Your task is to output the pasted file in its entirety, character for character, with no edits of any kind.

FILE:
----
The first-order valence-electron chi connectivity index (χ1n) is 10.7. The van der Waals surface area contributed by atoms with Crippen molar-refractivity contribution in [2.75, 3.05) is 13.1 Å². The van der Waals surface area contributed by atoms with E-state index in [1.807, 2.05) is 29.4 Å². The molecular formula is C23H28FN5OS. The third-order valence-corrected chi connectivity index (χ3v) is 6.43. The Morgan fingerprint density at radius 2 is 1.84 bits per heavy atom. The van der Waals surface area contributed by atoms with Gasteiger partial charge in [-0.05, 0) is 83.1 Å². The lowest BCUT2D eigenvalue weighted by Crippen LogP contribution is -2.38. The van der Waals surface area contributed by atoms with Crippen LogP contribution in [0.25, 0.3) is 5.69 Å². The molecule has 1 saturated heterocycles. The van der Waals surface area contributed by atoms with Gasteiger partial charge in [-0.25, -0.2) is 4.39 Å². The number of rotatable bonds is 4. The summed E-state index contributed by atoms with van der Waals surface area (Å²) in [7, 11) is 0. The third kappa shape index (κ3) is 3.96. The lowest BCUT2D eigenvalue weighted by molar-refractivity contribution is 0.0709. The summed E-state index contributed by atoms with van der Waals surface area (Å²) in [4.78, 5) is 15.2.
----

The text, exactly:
The first-order valence-electron chi connectivity index (χ1n) is 10.7. The van der Waals surface area contributed by atoms with Crippen molar-refractivity contribution in [2.75, 3.05) is 13.1 Å². The van der Waals surface area contributed by atoms with E-state index in [1.807, 2.05) is 29.4 Å². The molecular formula is C23H28FN5OS. The third-order valence-corrected chi connectivity index (χ3v) is 6.43. The Morgan fingerprint density at radius 2 is 1.84 bits per heavy atom. The van der Waals surface area contributed by atoms with Gasteiger partial charge in [-0.05, 0) is 83.1 Å². The lowest BCUT2D eigenvalue weighted by Crippen LogP contribution is -2.38. The van der Waals surface area contributed by atoms with Crippen LogP contribution in [0.25, 0.3) is 5.69 Å². The molecule has 1 saturated heterocycles. The van der Waals surface area contributed by atoms with Gasteiger partial charge in [-0.25, -0.2) is 4.39 Å². The number of rotatable bonds is 4. The summed E-state index contributed by atoms with van der Waals surface area (Å²) in [7, 11) is 0. The third kappa shape index (κ3) is 3.96. The lowest BCUT2D eigenvalue weighted by molar-refractivity contribution is 0.0709. The summed E-state index contributed by atoms with van der Waals surface area (Å²) in [4.78, 5) is 15.2.